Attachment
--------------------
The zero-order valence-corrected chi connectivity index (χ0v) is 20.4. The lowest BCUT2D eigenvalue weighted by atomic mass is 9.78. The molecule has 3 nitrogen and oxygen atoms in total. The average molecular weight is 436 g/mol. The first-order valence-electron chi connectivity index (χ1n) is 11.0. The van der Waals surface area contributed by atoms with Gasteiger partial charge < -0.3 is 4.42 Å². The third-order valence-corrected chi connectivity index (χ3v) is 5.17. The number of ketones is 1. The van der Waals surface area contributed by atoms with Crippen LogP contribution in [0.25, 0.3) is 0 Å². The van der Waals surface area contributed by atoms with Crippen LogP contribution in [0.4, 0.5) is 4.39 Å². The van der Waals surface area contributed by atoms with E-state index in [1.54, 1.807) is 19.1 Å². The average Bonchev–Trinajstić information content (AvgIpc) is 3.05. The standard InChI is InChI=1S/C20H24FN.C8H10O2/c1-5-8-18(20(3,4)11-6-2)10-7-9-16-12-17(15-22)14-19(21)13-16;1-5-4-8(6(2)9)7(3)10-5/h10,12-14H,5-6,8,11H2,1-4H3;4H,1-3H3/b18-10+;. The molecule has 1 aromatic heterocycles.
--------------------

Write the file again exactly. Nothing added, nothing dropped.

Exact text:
The zero-order valence-corrected chi connectivity index (χ0v) is 20.4. The lowest BCUT2D eigenvalue weighted by atomic mass is 9.78. The molecule has 3 nitrogen and oxygen atoms in total. The average molecular weight is 436 g/mol. The first-order valence-electron chi connectivity index (χ1n) is 11.0. The van der Waals surface area contributed by atoms with Gasteiger partial charge < -0.3 is 4.42 Å². The third-order valence-corrected chi connectivity index (χ3v) is 5.17. The number of ketones is 1. The van der Waals surface area contributed by atoms with Crippen LogP contribution in [0.25, 0.3) is 0 Å². The van der Waals surface area contributed by atoms with Crippen LogP contribution in [0.4, 0.5) is 4.39 Å². The van der Waals surface area contributed by atoms with E-state index in [1.54, 1.807) is 19.1 Å². The average Bonchev–Trinajstić information content (AvgIpc) is 3.05. The standard InChI is InChI=1S/C20H24FN.C8H10O2/c1-5-8-18(20(3,4)11-6-2)10-7-9-16-12-17(15-22)14-19(21)13-16;1-5-4-8(6(2)9)7(3)10-5/h10,12-14H,5-6,8,11H2,1-4H3;4H,1-3H3/b18-10+;. The molecule has 1 aromatic heterocycles.